“Love of the game” has fuelled Glynn Cameron’s 25-year cricket coaching career.
Cameron’s dedication to the sport was recognised at the New Zealand Cricket Awards last month, the North Otago cricket stalwart winning an award for outstanding contribution and services to coaching.
Cameron was all set to go to Auckland for the black-tie awards ceremony and had even bought a new suit for the occasion, but it was cancelled due to the Covid-19 lockdown.
“I thought someone was pulling my leg for a start,” Cameron said of receiving the news of the New Zealand Cricket award.
A statement released by New Zealand Cricket said Cameron had shown “outstanding commitment and passion towards coaching”.
“Glynn’s commitment to coaching and playing reflects his love of the game, not to mention his generosity in giving back to the North Otago community,” the statement read.
“In the history of the North Otago Cricket Association, Glynn is the only person to have played and coached all the representative teams.”
Cameron was also recognised for his contribution and services to coaching with an award from the Otago Cricket Association a week earlier.
Cameron has coached at every level of North Otago cricket – from the primary schools team to the Hawke Cup squad.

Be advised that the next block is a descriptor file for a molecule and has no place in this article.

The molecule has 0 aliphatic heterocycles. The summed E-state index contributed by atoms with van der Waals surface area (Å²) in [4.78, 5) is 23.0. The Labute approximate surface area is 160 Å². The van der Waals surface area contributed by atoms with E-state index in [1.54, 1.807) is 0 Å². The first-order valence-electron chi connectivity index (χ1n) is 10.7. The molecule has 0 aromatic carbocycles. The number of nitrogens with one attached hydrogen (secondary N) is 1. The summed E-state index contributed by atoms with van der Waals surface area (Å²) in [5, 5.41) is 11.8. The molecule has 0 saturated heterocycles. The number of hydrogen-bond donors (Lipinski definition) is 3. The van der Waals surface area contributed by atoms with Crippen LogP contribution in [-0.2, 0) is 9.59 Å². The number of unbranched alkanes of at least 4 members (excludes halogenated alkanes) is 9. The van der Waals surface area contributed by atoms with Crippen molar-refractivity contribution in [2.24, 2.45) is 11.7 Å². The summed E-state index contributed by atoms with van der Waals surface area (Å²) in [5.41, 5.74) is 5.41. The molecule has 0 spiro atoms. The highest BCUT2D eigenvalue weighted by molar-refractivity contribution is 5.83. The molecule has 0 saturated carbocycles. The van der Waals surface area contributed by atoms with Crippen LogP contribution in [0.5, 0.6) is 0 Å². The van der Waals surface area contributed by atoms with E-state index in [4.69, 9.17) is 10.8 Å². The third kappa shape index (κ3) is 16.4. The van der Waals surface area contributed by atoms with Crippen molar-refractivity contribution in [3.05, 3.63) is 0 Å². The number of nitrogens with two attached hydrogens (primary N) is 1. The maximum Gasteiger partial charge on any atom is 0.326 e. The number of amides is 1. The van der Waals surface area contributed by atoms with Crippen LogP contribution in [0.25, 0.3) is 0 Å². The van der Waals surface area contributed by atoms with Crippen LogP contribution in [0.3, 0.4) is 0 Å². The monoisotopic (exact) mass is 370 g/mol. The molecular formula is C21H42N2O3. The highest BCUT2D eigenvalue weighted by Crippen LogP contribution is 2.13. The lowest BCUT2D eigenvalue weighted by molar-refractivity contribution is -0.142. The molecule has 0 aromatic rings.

He spent last summer coaching his sons Jack (16) and Liam (13) at age-group level.
“I just like trying to improve everyone’s skill level,” he said.
“The biggest thing for me is the impact you can have off the field.
“If you teach them a skill while they are having fun, that is a bonus.”
As well as coaching, Cameron still plays for Union in the senior competition. He has played more than 330 games for the club.
“As long as the body keeps holding together I’ll keep playing.
“I enjoy it, it gives me something to do over summer, and the wife gets sick of me if I’m at home.”
Having also played more than 280 senior rugby games for four different clubs – Athletic Marist, Old Boys, Excelsior and Maheno – Cameron has now taken up rugby refereeing.
“It’s definitely a different side from coaching.
“They seem to change the rules every couple of years.”